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Integrating Equitable Strategies for a Diverse Workforce

Powerful conversations are sparking a shift in the workplace. We are beginning to see a stronger emphasis on equal recognition, visibility and a voice to everyone in the workplace, regardless of their backgrounds.

Ray Dempsey Jr., Chief Diversity Officer for BP America and President of the BP Foundation, joined Kenya Dunn, Chamber DE&I Executive Fellow, for an important conversation to raise awareness, tackle challenges and provide a road map for the business community to lean into effective Diversity, Equity and Inclusion (DE&I) programs.

Ray, in his calm and thought-provoking voice, proposed three questions for participants to consider.

1. Why are we paying so much attention to diversity, equity and inclusion?

2. What do we do about it?

3. What difference will it make?

Why are we paying attention to diversity, equity and inclusion?

Although the news has been at the forefront of reporting tragic events going on in our country, there were already rumblings behind the scenes of people that were fed up with inequities in our country.

Ray, like many of us, heard organizations say, “We need to think about DE&I because it’s the right thing to do.”

Yep, it sure is.

But, it’s not just the right thing to do.

It’s what organizations should do because it has tremendous advantages that far exceed any minor inconvenience.

“Diversity, Equity and Inclusion genuinely underpins business performance.”

Ray Dempsey Jr.

In our country today, demographics are changing. In Houston, for example, minorities under the age of 19 make up roughly 84% of the population according to Dr. Klineberg, a demographics expert that Ray mentioned throughout his presentation.

This is similar across multiple cities across the U.S. and we will begin to see the trend take a stronger hold in our entire country. Need a timeframe to help you better grasp this idea? According to Ray, most demographic experts project that the country will be majority minority by 2050 or as soon as 2040.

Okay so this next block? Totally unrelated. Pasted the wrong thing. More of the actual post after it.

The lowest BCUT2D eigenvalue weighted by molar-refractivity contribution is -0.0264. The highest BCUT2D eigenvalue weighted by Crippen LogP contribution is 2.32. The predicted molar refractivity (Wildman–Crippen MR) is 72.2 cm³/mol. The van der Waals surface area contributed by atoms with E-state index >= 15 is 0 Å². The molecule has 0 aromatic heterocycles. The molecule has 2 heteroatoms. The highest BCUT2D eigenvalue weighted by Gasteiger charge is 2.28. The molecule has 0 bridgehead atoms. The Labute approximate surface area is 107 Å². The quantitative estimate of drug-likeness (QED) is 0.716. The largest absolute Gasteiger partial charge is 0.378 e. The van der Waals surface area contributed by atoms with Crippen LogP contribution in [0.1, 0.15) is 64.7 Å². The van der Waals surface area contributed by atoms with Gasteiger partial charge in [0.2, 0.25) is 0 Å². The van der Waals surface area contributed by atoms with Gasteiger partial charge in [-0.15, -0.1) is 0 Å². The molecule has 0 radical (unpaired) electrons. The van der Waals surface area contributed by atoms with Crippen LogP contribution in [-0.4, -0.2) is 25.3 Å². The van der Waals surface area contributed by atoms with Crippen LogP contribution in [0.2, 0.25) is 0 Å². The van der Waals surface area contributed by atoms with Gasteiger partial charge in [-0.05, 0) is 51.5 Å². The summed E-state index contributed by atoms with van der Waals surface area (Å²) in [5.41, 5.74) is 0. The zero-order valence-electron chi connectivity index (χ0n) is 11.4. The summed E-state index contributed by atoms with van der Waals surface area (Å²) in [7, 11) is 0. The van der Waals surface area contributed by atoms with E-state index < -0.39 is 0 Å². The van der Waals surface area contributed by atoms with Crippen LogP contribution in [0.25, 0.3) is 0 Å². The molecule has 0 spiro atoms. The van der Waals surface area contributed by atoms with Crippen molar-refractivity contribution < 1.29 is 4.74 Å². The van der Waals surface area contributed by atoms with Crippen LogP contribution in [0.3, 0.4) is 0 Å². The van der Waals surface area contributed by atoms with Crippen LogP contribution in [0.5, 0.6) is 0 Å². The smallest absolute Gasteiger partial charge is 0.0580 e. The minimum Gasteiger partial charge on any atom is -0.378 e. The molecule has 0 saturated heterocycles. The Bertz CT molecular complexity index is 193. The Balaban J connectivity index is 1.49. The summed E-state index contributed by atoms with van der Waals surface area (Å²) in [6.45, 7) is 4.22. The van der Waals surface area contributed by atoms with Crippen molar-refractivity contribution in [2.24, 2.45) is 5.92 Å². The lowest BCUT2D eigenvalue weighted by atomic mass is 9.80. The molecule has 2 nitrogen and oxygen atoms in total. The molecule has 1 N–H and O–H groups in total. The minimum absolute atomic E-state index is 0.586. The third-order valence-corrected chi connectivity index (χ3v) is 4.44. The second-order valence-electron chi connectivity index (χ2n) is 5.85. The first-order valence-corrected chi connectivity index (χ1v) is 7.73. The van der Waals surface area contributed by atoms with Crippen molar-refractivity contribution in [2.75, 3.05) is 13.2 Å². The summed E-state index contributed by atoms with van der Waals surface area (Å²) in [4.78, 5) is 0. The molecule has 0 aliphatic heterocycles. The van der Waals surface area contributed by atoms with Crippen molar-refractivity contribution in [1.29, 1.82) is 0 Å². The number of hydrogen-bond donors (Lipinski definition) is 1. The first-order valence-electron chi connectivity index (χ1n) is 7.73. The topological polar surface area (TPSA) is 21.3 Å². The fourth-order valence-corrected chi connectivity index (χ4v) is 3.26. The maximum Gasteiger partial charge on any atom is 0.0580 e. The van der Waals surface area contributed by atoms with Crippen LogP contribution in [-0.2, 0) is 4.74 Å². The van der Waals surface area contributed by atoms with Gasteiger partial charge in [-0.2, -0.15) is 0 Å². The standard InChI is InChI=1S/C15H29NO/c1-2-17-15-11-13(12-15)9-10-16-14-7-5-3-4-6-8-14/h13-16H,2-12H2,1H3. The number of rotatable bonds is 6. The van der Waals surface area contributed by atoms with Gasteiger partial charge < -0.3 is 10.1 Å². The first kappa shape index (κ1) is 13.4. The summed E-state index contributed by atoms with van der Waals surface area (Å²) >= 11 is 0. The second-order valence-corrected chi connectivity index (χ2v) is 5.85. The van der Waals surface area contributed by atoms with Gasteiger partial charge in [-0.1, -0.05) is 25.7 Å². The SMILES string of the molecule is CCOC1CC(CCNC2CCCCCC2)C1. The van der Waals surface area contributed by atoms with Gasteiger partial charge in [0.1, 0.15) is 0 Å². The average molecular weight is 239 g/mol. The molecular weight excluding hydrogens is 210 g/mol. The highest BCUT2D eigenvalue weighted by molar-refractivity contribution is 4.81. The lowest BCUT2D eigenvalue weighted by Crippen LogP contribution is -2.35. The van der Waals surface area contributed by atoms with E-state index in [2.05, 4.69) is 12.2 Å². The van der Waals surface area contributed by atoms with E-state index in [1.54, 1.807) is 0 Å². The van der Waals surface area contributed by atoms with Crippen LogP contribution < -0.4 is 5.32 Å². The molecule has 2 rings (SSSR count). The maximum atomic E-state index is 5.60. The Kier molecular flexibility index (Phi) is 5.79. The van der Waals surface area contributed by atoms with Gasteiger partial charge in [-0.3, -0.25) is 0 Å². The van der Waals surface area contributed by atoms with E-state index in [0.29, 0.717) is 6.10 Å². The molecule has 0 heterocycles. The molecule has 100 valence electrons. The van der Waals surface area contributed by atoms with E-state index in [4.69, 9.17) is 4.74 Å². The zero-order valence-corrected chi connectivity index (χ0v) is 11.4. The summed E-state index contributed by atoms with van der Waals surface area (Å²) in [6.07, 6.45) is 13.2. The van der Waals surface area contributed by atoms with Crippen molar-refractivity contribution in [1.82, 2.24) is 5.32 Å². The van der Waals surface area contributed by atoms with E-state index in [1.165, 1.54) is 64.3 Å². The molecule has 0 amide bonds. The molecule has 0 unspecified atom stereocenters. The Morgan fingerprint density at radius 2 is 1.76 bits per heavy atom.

This trend is critical and businesses and organizations need to get on board. How you understand and adapt to the changing landscape will affect how you shape your workforce, sustain supplier relationships and strengthen reputations with your customers and community.

Those that make DE&I a part of the way they live, learn and earn will be successful in the end.

What do we do about it?

This is where it get’s a little more challenging. Just because we know it’s an issue doesn’t mean we know what to do about it. There isn’t a one-way-fits-all, but there is one word that gets the ball rolling.


At BP, the intention has been there, but they were challenged with bringing their intentions into execution. And intention alone just isn’t good enough.

BP is aware of this and is actively working to change that. They recently released a framework for action that has just been rolled out throughout the United States and will soon extend internationally.

Like BP, your organization should treat diversity, equity and inclusion like other business metrics of success, such as profit, safety goals or production timelines.

Identify constructive metrics that can help you find where your organization stands now with DE&I and where you want your organization to be in the future. Learn how you can fill that gap, monitor your progress and ultimately measure how successful you are.

The next (and super hard thing to do) is to talk about it in the workplace.

Talking about inequities in the workplace is an important step because, typically, it’s where you spend the most time with the most diverse people. Those that we work with come from different backgrounds and bring different experiences, and it’s critical to use the workplace as an opportunity to talk about them.

At BP, Ray and his team proposed “listening lounges” – a safe place for those in the organization to talk about their experiences with DE&I with a group of people. Although they were hesitant at first about how many people would join, they were thrilled with the results. In a matter of weeks, the numbers in the listening sessions continued to skyrocket and their team saw that these sessions unlocked a certain empathy for what others were feeling and helped people to think about their own actions more carefully.

Think about how your organization can create a safe space for people to talk about their experiences. You’ll find that even though everyone won’t speak up, they’ll listen. And that’s a critical step.

What difference does it make?

At its core, working to bring DE&I more heavily into the conversation will make the region a better place to live and work.

More specifically, your organization will be more successful. Once you embed DE&I into your organizational thread, you will have an organization that disregards unconscious bias and stereotypes and chooses to hire the most qualified person for the job and a workplace where individuals feel appreciated for what makes them different.

Special thanks to Truist for sponsoring this important DE&I series and to BP for presenting this terrific thought-provoking conversation.

View the full webinar with Ray Dempsey Jr. below:

Posted on
September 22nd 2020
Written by
Madison Beard